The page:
Author : John E. Charalambakis
Date : August 10, 2013
The developed world’s crisis of 2008 was the result of credit over-extension fed by international imbalances and a finance sector that was issuing instruments whose collateral base was questionable. Developing economies such as the Chinese resorted in avoiding severe recessions by financing projects whose real cash-flow value nowadays proves to be pretty shaky. “Money-for-nothing” tales since then bring back to memory Bernard Mandeville’s prose titled Fable of the Bees: Or Private Vices, Public Benefits. Mandeville’s piece is an illustration of efforts to sustain what is thought to be a stable disequilibrium where the private lifestyles of few – despite being universally recognized as vices – sustain the jobs and incomes of the many.
Three hundred years later after Mandeville’s work the fable continues. We (the developed world) may no longer finance excessive spending through the savings of developing nations (at least not as much as prior to 2008), but our innovations now build modern Trojan horses and through swap lines among the central banks we can sustain what is perceived as a stable disequilibrium. Debt-fueled spending (accommodating also political vested interests) and the over-development of sophisticated markets for those IOUs, have entrapped us into a skyscraper/tower whose foundation can barely hold a building of ten floors.
We cannot deny the fact that the modern Trojan horses invented have made it possible to avoid a depression for the time being. In that sense they represent a Pyrrhic victory, but have inflicted significant damage in the form of nonlinearities where non-teleological open-endedness (in the sense of what to expect) has become the norm in the markets. The fear of this development is that we have moved from a reversible process into a stochastic nonreversible one. Therefore, we can no longer talk about market equilibrium but only about the possibility of sustaining a stable disequilibrium.
Such a system with its nonlinearities is able to amplify small causes into large effects where due to bifurcations (inflection points) small events result into major macro effects. The consequence of that is the exacerbated probability that what could have been a non-event, now can decide the path that the system will take, which could be disastrous. This stochastic element introduced by the modern Trojan horses, renders a potentially self-organizing process into an inherently undetermined one, with the possibility of destroying the capital base of institutions such as banks and corporations.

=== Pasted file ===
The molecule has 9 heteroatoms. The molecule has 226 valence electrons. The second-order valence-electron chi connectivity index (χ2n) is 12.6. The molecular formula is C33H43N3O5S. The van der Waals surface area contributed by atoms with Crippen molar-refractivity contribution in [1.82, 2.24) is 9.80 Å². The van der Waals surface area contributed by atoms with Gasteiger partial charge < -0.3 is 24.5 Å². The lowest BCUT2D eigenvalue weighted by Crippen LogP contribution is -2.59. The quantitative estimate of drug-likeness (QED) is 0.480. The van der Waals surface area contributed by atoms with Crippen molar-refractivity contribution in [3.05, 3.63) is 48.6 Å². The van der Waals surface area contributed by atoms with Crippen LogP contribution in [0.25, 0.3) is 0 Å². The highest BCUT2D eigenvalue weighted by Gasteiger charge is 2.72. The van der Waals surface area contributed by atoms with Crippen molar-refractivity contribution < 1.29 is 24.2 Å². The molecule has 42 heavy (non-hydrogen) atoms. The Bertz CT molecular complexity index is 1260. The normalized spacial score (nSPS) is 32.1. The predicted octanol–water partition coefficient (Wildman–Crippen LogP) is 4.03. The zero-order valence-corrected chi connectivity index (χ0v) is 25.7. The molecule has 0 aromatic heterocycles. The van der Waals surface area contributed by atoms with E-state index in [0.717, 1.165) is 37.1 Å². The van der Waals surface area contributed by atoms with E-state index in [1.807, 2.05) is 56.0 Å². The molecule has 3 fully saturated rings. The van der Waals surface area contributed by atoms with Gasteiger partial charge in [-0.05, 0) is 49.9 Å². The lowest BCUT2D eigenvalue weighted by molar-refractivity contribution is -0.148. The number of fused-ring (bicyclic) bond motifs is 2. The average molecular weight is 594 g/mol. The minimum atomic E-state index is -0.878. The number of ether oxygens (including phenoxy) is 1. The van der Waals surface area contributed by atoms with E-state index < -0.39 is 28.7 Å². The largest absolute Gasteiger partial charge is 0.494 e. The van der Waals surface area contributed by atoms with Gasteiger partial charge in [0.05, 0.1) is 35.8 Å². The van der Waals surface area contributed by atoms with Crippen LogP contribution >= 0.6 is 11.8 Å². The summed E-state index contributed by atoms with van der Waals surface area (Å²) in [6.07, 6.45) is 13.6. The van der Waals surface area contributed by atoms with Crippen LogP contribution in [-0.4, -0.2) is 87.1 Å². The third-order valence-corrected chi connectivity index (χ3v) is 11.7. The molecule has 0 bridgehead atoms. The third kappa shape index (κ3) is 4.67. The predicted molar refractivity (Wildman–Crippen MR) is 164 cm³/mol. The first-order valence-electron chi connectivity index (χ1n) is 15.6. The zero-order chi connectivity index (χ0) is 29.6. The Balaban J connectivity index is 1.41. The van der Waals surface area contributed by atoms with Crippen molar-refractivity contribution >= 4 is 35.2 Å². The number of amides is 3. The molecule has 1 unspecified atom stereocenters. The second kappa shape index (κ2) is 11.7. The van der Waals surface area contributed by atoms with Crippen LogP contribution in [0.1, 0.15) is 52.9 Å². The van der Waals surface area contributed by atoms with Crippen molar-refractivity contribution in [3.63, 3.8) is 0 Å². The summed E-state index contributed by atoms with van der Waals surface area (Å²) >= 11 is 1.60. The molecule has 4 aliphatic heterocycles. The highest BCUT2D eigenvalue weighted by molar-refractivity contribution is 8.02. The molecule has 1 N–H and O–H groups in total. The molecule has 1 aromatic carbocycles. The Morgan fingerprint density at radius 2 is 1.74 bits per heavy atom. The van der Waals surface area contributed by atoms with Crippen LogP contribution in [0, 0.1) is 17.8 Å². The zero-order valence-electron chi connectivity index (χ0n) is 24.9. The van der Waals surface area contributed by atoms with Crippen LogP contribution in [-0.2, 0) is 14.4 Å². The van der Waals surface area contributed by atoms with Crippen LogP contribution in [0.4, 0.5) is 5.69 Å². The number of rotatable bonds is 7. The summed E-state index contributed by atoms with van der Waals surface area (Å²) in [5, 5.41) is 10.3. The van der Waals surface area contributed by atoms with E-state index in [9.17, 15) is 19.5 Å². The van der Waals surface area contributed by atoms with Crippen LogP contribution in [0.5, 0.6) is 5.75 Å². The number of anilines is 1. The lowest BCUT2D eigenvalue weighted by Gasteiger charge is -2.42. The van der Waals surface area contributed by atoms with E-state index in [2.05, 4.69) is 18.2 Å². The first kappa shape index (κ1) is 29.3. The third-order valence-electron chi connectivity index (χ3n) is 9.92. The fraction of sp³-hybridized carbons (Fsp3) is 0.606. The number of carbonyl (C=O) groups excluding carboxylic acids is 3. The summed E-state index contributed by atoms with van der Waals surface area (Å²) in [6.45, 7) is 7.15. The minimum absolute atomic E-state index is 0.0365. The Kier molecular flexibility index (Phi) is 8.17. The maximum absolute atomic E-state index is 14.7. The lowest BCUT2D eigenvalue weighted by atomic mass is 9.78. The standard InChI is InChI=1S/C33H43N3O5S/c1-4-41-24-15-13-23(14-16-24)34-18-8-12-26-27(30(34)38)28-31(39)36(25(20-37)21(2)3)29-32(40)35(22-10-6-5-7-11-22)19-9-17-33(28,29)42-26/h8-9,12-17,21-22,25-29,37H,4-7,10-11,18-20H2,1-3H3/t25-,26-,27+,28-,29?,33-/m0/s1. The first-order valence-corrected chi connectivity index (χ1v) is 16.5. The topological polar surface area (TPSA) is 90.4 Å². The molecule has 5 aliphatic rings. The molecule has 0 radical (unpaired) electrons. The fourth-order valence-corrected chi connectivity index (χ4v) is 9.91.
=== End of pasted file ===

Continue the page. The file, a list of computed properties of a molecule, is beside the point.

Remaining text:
As an example let’s review what has happened to the Fed’s portfolio since the beginning of the year. The yield on 10-year Treasuries has increased from about 1.6% to around 2.6% (an increase of about 62%). Such an increase has inflicted a mark-to-market loss of about $192 billion on the Fed’s portfolio of bond- assets (a.k.a. someone else’s liabilities). If this trend continues or if another small event forces a different path on interest rates, then the Fed’s capital cushion could be wiped out. Same – if not worst – outcomes are happening on the ECB’s balance sheet. Both institutions sit on very thin ice (capital base) where a non-event may incapacitate them from selling their assets (in order to recover), since more sales will drive interest rates even higher, backfiring and creating at that point an unstable scenario that will feed uncertainty and not only freeze credit but also has the possibility of destroying currencies. (The latter happens because according to the Fed’s accounting changes implemented in 2011, the Fed transfers all its losses to the Treasury exacerbating the deficit and thus undermining the currency).
The chosen path of the central banks is to keep interest rates at almost zero levels and hold on to their bond-assets until maturity, hoping that the system will recover by then (the Fed’s portfolio duration has increased from 2.6 years to almost 7.3 years). However, the new evolutionary, nonlinear, and non-teleological monetary scheme developed has gravitational effects that distort and amplify non-events. The measures applied with abundance, overwhelmed the system’s ability to absorb and emit the equivalent of light (real growth that dissolves labor, capital, and other surpluses) in the cosmological universe; hence they have been converted into dark matter demonstrating its presence only through gravitational forces.
Unless such gravitational forces are counterbalanced by internal pressures, the system (like any star in the universe) is destined for collapse since anything that enters the event horizon crashes and a singularity is being formed. The current evolutionary phase has followed the stages of originally being flattened and then contracting (2007-2009), to the current phase where the gravitational forces are so intense that trap growth prospects (event horizon). In that sense the pronouncements about the new normal where growth is anemic and unemployment stays high make good sense. The new normal is the period where the entrapment of growth prospects forms the event horizon that crashes material entering into its zone.
The inflection point for the current phase has been the significant increase in the 10-year yield. If an estimate could be made (let’s not forget that the only certainty about a forecast is that it will be wrong) at this stage is that the old duration of the Fed’s bond portfolio is the time interval before a singularity (collapse) takes place.
Ode to counterbalancing forces that may cancel the gravitational pressures of those Trojan horses a.k.a. dark matter.